On Mar 4, 2011, at 12:46 PM, Jed Rothwell wrote:
No common chemical and very few exotic chemicals can produce more
energy than gasoline . . .
By volume or by weight, as far as I know.
Even aluminum, silicon, and anthracite beat gasoline in MJ/liter. See:
Lithium borohydride beats it in MJ/kg.
As you can see from the above chart, silicon has a huge potential for
energy storage and long distance transport of energy. This was noted
in the following,
and not a new idea as can be seen by the the reference:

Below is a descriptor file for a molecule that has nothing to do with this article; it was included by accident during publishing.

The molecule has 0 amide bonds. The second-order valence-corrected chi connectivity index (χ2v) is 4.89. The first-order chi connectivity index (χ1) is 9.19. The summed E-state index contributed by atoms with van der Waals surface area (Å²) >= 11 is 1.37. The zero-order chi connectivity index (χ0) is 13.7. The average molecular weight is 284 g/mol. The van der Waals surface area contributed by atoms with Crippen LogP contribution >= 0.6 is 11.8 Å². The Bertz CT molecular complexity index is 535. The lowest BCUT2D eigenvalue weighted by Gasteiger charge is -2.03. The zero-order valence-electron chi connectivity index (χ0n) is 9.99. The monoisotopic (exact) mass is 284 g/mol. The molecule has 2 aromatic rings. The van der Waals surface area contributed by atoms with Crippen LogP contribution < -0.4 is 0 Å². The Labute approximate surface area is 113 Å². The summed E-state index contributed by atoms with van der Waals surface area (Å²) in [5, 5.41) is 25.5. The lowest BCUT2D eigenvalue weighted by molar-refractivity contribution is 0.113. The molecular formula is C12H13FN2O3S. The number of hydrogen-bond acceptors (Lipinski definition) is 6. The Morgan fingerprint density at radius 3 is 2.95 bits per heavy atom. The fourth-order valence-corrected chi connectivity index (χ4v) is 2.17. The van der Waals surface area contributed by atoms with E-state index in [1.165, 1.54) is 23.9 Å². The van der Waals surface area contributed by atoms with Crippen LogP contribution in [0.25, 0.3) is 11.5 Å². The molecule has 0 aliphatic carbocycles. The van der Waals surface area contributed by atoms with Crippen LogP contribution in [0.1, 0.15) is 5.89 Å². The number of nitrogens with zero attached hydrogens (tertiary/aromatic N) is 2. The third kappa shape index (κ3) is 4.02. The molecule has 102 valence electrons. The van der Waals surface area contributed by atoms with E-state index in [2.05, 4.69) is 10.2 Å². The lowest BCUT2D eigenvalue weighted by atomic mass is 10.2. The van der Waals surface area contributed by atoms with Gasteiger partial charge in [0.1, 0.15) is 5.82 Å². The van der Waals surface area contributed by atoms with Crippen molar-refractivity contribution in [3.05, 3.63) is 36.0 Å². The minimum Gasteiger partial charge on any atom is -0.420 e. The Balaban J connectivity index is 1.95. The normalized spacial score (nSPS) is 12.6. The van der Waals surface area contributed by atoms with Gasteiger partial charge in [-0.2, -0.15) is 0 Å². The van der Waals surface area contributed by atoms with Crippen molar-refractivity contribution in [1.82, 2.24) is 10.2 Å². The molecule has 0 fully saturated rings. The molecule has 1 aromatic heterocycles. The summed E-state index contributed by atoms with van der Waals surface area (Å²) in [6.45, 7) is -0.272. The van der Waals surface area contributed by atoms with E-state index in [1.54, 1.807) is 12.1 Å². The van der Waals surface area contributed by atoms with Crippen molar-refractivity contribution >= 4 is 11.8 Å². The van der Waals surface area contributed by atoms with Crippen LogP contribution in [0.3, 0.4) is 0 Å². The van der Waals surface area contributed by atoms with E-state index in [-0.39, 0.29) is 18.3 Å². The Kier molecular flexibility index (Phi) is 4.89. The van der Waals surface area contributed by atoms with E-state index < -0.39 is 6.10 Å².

Gasoline produces ~45 MJ/kg according to most sources.
Wikipedia, which is sometimes good for something, says methane
produces 50 MJ/kg. See:
I did not include "hydrogen" among common chemicals. As far as I
know it is the most energy dense chemical fuel by weight, at 142 MJ/
kg. That's why they use it for rocket fuel.
In my book, in chapter 1, p. 12, I discussed this issue by
comparing a hypothetical cell filled with hydrogen and oxygen to a
cold fusion cell. I was assuming that hydrogen and oxygen has more
energy by weight than any other chemical fuel. I am ignoring the
weight of the container, and problems with compressing the gas, and
all other real-world considerations.